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N.Y. Times: An economical way with words

Sorry. Had to abandon my post last week to care for an aged ancestor. (She’s doing much better. Thanks for asking.) This very modest offering is just to get my hand back in.

One normally doesn’t look to a New York Times story for bright writing. But I thought Timesman Peter S. Goodman had two great metaphors in his Page 1 explainer of the big federal bailout of the financial system Sunday. In case you missed them:

Of course we would desperately like to have some idea how much this is eventually going to cost the taxpayers, but, as Goodman wrote:

“Under a proposal circulating Saturday, the Treasury could spend as much as $700 billion to buy mortgage-linked investments, then sell what it can as it works out the messy details of the loans. But no one really knows what this cosmically complex web of finance will be worth, making the final price tag for the taxpayer unknowable. One may just as well try to predict the weather three years from Tuesday.

(I also appreciate it when a journalist acknowledges that something is unknowable, as are so many things we’d really like to know.)

Goodman’s second bon mot went like this:

The headlines proclaim that the taxpayer now owns the mortgage finance giants Fannie Mae and Freddie Mac, along with the liabilities of a mysterious colossus called the American Insurance Group, which, as it happens, insures against corporate defaults. Much like the human appendix, these were organs whose existence was only dimly evident to many until the pain began.

Wish I’d written either of those clever things.

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Comments (2)

  1. Submitted by Norman Norman on 09/23/2008 - 05:06 pm.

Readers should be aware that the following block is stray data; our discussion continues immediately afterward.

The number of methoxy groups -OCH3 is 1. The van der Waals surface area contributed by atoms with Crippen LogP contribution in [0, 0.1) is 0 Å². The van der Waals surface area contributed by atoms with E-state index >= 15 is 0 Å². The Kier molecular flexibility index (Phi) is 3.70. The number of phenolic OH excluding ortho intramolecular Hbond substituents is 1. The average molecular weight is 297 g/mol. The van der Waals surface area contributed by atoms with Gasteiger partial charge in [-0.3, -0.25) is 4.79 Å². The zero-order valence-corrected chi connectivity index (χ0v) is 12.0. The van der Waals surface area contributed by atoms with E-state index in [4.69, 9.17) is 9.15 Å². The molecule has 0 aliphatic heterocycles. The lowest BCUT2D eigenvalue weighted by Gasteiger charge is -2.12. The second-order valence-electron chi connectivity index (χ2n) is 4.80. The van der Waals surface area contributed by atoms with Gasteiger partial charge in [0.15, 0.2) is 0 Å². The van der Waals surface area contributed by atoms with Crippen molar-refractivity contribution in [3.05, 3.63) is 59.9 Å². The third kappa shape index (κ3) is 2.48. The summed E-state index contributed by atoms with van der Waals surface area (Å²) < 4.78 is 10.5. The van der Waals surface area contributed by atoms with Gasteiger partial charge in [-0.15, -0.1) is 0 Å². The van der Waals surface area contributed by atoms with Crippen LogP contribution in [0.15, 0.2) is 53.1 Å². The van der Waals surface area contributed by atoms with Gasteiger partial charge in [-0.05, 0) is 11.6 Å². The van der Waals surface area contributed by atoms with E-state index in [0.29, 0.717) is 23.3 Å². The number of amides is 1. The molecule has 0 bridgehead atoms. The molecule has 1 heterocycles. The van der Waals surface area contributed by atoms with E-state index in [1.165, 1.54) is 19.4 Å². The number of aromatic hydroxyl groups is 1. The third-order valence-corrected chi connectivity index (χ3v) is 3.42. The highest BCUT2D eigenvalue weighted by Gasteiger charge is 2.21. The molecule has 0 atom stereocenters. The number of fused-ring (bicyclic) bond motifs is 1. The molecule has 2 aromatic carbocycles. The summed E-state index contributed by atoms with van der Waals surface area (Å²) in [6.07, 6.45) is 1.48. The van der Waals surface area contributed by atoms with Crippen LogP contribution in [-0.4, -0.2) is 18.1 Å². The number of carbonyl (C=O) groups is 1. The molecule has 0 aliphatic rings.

Who are the true beneficiaries of the “financial rescue?” A short list of non-beneficiaries:

    a. the taxpayers
    b. piggy banks (within reach of parents)
    c. ghosts
    d. pensioners
    e. the poor
    f. Social Security
    g. County budgets
    h. State budgets
    i. Cities and towns
    j. School districts
    k. Anything and everything dependent upon tax
    l. People in need of inexpensive loans and
    m. Exporters and Importers
    n. Anyone dependent upon services from the
    Federal government,including the military
    o. There are others who are unable to save money
    due to a forthcoming and prolonged recession–

    The beneficiaries: Very wealthy financiers, analysts and the like on Wall Street. They are being bailed out from the embarrassments of losses, with pass Go cards and who freely collect millions of dollars for their troubles. Plus they receive “get out of jail pardons” for their discreet failures of fiduciary responsibilities. This is a collective price payed by the many for the selfish interests of a few feasting on the trust of all.

  2. Submitted by Rich Crose on 09/23/2008 - 07:20 am.

    Paul Krugman had great line I wish I’d written: “Faced with the financial crisis spinning out of control, much of Washington appears to have decided that government isn’t the problem, it’s the solution.”
    The cause of all the west coast earthquakes are from Ronald Reagan spinning out of control six feet under the California soil.

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